All of the directors have contributed to the Trotter Center and left behind legacies, endeavoring to create a welcoming atmosphere. Two such legacies are described below. Thaddeus R. (TR) Harrison was announced as the youngest Director of Trotter House at 20-years-old, according to an article in the September 19, 1972 edition of the Ann Arbor News. Harrison was a protester during BAM I and was among a group of Black students arrested for hitting an Ann Arbor police officer with a brick. Charged with assault with intent to commit great bodily harm, Harrison faced 10 years in prison. He was found guilty of felonious assault, a lesser charge, but still a felony that could have ended his dream of becoming a lawyer. While appealing the conviction, Harrison finished his degree in May 1972 at the University of Michigan in two and a half years, and became the director of Trotter in September of 1972. The felony conviction was reversed in 1973 by the Michigan Court of Appeals. 


Wright, E. Larry. “Thaddeus R. Harrison, 1970 Black Action Movement Protester.” March 29, 1990 Ann Arbor News Vol 155 No. 088 p. 1. 

Harrison, pictured above in 1990, in front of the “The Cube” in Regents Plaza on the University of Michigan-Ann Arbor campus, made it his mission as director to make Trotter House a home away from home. Harrison would go on to receive his law degree from the U-M Law School in five years.

Lois Owens served as Trotter House director from 1973 to 1976. As part of her tenure, Owens started an African dance group and a gospel choir in 1973 in order to include more cultural heritage celebrations. Owens was closely involved in the dance group and the choir. 


Larry E. Wright. "Concert A Farewell for Lois Owens." Ann Arbor News Vol 142 August 20, 1976 p 8.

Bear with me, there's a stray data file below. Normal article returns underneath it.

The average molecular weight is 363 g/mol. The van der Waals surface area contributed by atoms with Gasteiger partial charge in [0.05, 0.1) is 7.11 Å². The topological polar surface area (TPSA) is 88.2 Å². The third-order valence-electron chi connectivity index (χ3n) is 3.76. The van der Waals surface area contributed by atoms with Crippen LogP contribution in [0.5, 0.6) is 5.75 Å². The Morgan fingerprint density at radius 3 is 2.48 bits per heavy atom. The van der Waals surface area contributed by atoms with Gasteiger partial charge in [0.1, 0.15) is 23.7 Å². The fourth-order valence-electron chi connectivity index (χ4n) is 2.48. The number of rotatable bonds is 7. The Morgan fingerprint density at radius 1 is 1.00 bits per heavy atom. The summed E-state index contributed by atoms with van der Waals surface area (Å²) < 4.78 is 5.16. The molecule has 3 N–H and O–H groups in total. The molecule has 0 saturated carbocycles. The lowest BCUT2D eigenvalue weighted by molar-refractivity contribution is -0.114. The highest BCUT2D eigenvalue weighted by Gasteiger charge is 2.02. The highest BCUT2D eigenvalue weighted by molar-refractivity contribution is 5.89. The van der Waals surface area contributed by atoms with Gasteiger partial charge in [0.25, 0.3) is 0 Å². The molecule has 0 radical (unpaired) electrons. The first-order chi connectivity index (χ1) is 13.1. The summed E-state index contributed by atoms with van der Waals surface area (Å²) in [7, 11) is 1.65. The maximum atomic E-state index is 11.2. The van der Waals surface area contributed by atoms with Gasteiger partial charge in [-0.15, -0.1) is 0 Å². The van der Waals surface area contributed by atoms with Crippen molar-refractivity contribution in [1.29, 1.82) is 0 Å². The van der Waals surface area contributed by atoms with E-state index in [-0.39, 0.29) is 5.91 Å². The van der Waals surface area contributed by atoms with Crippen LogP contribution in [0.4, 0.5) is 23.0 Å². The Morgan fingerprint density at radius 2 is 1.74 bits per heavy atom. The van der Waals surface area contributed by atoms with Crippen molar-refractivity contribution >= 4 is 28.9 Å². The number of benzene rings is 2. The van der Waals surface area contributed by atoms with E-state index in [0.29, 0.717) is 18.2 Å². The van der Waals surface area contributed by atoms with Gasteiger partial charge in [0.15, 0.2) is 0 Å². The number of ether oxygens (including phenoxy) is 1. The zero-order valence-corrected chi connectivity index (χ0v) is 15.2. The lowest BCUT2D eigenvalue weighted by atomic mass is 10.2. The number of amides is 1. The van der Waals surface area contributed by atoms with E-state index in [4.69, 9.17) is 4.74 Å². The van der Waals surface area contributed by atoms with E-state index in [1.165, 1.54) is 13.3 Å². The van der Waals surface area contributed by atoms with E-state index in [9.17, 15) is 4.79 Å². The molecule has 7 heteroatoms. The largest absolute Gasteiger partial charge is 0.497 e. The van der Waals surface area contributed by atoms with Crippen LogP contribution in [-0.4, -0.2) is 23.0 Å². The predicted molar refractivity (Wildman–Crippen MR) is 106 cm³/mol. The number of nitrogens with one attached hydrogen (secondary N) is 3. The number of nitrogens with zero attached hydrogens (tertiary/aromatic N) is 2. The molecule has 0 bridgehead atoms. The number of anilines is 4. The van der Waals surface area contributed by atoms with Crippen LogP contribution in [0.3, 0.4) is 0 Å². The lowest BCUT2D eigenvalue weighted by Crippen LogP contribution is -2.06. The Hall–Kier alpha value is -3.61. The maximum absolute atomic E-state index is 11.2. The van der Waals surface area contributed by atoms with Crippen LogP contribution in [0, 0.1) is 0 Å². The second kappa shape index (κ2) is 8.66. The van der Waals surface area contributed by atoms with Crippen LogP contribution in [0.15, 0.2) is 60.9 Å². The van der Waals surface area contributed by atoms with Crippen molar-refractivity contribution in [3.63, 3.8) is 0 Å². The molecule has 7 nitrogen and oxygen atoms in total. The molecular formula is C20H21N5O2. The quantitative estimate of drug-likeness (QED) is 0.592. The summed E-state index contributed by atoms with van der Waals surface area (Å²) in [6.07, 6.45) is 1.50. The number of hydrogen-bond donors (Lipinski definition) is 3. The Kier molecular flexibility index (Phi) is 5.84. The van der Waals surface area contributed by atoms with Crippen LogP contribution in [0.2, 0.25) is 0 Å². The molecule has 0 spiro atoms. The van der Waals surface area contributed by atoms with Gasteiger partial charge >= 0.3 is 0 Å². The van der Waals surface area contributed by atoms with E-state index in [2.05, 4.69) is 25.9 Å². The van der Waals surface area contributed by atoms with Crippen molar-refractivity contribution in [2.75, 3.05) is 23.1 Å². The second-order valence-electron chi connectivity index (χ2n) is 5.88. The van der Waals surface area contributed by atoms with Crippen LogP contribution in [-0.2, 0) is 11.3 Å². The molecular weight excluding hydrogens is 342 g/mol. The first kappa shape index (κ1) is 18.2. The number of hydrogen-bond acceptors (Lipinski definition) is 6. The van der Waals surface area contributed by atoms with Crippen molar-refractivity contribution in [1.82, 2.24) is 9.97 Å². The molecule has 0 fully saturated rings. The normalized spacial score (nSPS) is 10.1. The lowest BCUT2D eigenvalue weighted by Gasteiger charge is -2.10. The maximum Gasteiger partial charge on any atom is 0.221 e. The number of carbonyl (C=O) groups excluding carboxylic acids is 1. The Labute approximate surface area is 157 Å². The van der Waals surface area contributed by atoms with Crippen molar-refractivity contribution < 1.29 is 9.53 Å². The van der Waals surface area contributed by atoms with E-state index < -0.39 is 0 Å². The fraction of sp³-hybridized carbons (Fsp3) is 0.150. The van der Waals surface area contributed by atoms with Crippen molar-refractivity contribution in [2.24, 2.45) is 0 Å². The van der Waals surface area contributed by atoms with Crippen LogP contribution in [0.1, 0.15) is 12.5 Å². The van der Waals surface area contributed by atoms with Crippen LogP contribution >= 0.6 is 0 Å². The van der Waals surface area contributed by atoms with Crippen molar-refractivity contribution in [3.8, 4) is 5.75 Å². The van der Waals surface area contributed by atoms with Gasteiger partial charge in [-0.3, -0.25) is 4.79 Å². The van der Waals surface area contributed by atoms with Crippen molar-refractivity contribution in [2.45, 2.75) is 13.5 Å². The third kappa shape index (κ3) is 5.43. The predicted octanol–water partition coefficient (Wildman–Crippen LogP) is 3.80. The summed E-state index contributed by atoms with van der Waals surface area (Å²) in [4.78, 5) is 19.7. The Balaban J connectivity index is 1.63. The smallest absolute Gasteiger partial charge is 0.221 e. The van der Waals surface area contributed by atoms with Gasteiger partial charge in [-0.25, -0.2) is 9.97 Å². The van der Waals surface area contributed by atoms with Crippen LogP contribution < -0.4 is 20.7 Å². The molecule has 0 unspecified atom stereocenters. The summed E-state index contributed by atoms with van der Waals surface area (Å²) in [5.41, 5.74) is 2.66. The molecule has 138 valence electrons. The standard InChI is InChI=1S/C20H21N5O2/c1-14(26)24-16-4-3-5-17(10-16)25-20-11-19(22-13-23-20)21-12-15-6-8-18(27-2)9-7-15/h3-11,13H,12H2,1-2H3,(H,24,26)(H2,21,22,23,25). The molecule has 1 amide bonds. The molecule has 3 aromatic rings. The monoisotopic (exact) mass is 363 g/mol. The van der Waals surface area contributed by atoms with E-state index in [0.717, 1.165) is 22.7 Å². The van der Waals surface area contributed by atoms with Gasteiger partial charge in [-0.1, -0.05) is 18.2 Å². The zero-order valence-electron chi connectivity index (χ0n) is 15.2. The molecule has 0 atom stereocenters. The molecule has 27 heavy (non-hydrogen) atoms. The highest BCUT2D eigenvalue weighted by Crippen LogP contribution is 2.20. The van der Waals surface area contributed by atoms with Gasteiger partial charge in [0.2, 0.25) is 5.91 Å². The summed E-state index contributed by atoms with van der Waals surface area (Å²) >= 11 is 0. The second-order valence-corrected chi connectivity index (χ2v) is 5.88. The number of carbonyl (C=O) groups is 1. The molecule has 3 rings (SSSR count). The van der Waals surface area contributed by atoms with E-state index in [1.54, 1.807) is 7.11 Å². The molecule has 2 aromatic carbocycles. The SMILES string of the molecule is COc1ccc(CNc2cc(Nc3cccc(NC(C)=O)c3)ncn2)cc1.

Pictured above, Lois Owens prepares the Trotter House dance troupe for her farewell concert. It had seven members: Donald Preshy, Cecile Keith, Thom McClain, Maria Mitchell, Mildred Morton, and Bernard Wiseman. 

Facilities Issues

Over the years, the Trotter Center was in need of serious repairs. In 2004, students were rallying for renovation to Trotter in the wake of Office of Multi-Ethnic Student Affairs (MESA) funding cuts. An article in the Michigan Daily, “Student Trotter House Badly in Need of U-funded Repairs,” published shocking photographs of the state of Trotter Center. 

Trotter repairs.jpg

Hulsebus, Mike. “Damage in Trotter Centers.” March 16, 2004. Michigan Daily. Vol 113, No.113, p. 1.

In the photographs published above, the image on the left shows a gaping hole in the wall while a student walks by, and in the image on the right, an exposed pipe in the bathroom shows severe rust and decay. In 2005, Trotter facilities manager Edward Burnett was quoted in an article in the Michigan Daily by Carissa Miller saying, “I’ve been here for eleven years and there was definite need for renovations.” The university allocated $800,000 for renovations and an additional $200,000 for immediate repairs. 

However, students from many campus organizations, including La Voz Latina and the South Asian Network, cited the condition of the building as evidence of the university’s lack of commitment to diversity.

New Trotter on State Street

In 2017, 13 years after the Trotter Center was in need of immediate repairs, the University of Michigan broke ground on a new building. 


Ransom, Charles. “Photo of Groundbreaking of the New Trotter Center on State.” November 8, 2017. 

In the image above, President Schissel celebrated the groundbreaking, with gold shovels, alongside student, faculty, and staff representatives, including Michael Swanigen (on the right), the former interim director of the Trotter Center. Less than two years later, the new center opened in its new location on State Street — with the doors open on April 8 and a grand opening celebration on April 11.

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Charles Ransom. “Grand Opening of William Monroe Trotter Multicultural Center on State Street. “ April 8, 2019

The celebration of the opening, pictured above, featured students, staff, and faculty celebrating with banners and flowers. In the Michigan Daily article, “After decades of activism, new Trotter Multicultural Center opens on State Street,” President Schlissel stated that, “the Trotter Multicultural Center is a new home for many personal and shared identities, for unity, for learning, for reflection and for hope.” The new 10-million-dollar Trotter Multicultural Center is a result of decades of activism by students starting in 1969. Five years after Hashtag #BBUM, the new Trotter Multicultural Center opened on April 8, 2019. 

The Black Action Movements (B.A.M.)